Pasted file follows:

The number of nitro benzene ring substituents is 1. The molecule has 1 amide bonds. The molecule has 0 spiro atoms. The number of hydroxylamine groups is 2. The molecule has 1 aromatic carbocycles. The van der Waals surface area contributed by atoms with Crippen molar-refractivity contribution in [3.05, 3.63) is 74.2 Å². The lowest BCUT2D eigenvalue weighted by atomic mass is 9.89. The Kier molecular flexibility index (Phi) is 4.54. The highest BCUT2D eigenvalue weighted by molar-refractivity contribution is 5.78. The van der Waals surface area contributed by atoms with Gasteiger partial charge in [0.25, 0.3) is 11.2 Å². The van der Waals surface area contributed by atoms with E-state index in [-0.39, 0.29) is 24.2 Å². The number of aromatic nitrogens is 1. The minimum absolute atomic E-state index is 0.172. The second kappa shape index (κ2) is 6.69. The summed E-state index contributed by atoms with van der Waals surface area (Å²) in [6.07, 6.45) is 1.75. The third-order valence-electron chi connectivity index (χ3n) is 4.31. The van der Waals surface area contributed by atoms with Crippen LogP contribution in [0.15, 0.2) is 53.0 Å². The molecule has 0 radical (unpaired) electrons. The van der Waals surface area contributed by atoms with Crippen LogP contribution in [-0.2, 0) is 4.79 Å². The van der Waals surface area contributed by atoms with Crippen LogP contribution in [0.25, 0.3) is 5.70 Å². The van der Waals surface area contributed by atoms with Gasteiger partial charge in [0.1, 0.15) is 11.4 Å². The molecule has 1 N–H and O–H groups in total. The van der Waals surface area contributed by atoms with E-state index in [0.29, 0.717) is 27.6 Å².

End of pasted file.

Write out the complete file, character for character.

The number of nitro benzene ring substituents is 1. The molecule has 1 amide bonds. The molecule has 0 spiro atoms. The number of hydroxylamine groups is 2. The molecule has 1 aromatic carbocycles. The van der Waals surface area contributed by atoms with Crippen molar-refractivity contribution in [3.05, 3.63) is 74.2 Å². The lowest BCUT2D eigenvalue weighted by atomic mass is 9.89. The Kier molecular flexibility index (Phi) is 4.54. The highest BCUT2D eigenvalue weighted by molar-refractivity contribution is 5.78. The van der Waals surface area contributed by atoms with Gasteiger partial charge in [0.25, 0.3) is 11.2 Å². The van der Waals surface area contributed by atoms with E-state index in [-0.39, 0.29) is 24.2 Å². The number of aromatic nitrogens is 1. The minimum absolute atomic E-state index is 0.172. The second kappa shape index (κ2) is 6.69. The summed E-state index contributed by atoms with van der Waals surface area (Å²) in [6.07, 6.45) is 1.75. The third-order valence-electron chi connectivity index (χ3n) is 4.31. The van der Waals surface area contributed by atoms with Crippen LogP contribution in [0.15, 0.2) is 53.0 Å². The molecule has 0 radical (unpaired) electrons. The van der Waals surface area contributed by atoms with Crippen LogP contribution in [-0.2, 0) is 4.79 Å². The van der Waals surface area contributed by atoms with Crippen LogP contribution in [0.25, 0.3) is 5.70 Å². The van der Waals surface area contributed by atoms with Gasteiger partial charge in [0.1, 0.15) is 11.4 Å². The molecule has 1 N–H and O–H groups in total. The van der Waals surface area contributed by atoms with E-state index in [0.29, 0.717) is 27.6 Å².